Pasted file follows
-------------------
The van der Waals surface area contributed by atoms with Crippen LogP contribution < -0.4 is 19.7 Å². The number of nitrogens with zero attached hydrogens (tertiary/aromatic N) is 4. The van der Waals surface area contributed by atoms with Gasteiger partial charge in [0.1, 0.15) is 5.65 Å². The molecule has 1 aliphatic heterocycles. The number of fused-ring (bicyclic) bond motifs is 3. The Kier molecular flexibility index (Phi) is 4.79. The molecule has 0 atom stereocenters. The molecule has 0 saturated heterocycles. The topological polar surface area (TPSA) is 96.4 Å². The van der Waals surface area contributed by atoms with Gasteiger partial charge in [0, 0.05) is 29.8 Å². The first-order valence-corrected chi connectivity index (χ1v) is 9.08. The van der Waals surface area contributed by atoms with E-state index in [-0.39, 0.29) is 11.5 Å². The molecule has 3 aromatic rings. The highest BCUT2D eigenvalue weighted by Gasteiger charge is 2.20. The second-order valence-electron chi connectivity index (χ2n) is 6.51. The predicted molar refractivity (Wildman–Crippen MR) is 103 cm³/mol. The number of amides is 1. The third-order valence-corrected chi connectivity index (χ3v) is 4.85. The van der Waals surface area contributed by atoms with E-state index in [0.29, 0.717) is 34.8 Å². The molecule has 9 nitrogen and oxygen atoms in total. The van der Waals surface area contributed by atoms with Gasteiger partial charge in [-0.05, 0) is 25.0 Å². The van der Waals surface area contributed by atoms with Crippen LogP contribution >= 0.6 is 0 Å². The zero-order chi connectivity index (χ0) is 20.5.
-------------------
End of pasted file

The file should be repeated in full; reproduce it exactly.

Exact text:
The van der Waals surface area contributed by atoms with Crippen LogP contribution < -0.4 is 19.7 Å². The number of nitrogens with zero attached hydrogens (tertiary/aromatic N) is 4. The van der Waals surface area contributed by atoms with Gasteiger partial charge in [0.1, 0.15) is 5.65 Å². The molecule has 1 aliphatic heterocycles. The number of fused-ring (bicyclic) bond motifs is 3. The Kier molecular flexibility index (Phi) is 4.79. The molecule has 0 atom stereocenters. The molecule has 0 saturated heterocycles. The topological polar surface area (TPSA) is 96.4 Å². The van der Waals surface area contributed by atoms with Gasteiger partial charge in [0, 0.05) is 29.8 Å². The first-order valence-corrected chi connectivity index (χ1v) is 9.08. The van der Waals surface area contributed by atoms with E-state index in [-0.39, 0.29) is 11.5 Å². The molecule has 3 aromatic rings. The highest BCUT2D eigenvalue weighted by Gasteiger charge is 2.20. The second-order valence-electron chi connectivity index (χ2n) is 6.51. The predicted molar refractivity (Wildman–Crippen MR) is 103 cm³/mol. The number of amides is 1. The third-order valence-corrected chi connectivity index (χ3v) is 4.85. The van der Waals surface area contributed by atoms with E-state index in [0.29, 0.717) is 34.8 Å². The molecule has 9 nitrogen and oxygen atoms in total. The van der Waals surface area contributed by atoms with Gasteiger partial charge in [-0.05, 0) is 25.0 Å². The van der Waals surface area contributed by atoms with Crippen LogP contribution >= 0.6 is 0 Å². The zero-order chi connectivity index (χ0) is 20.5.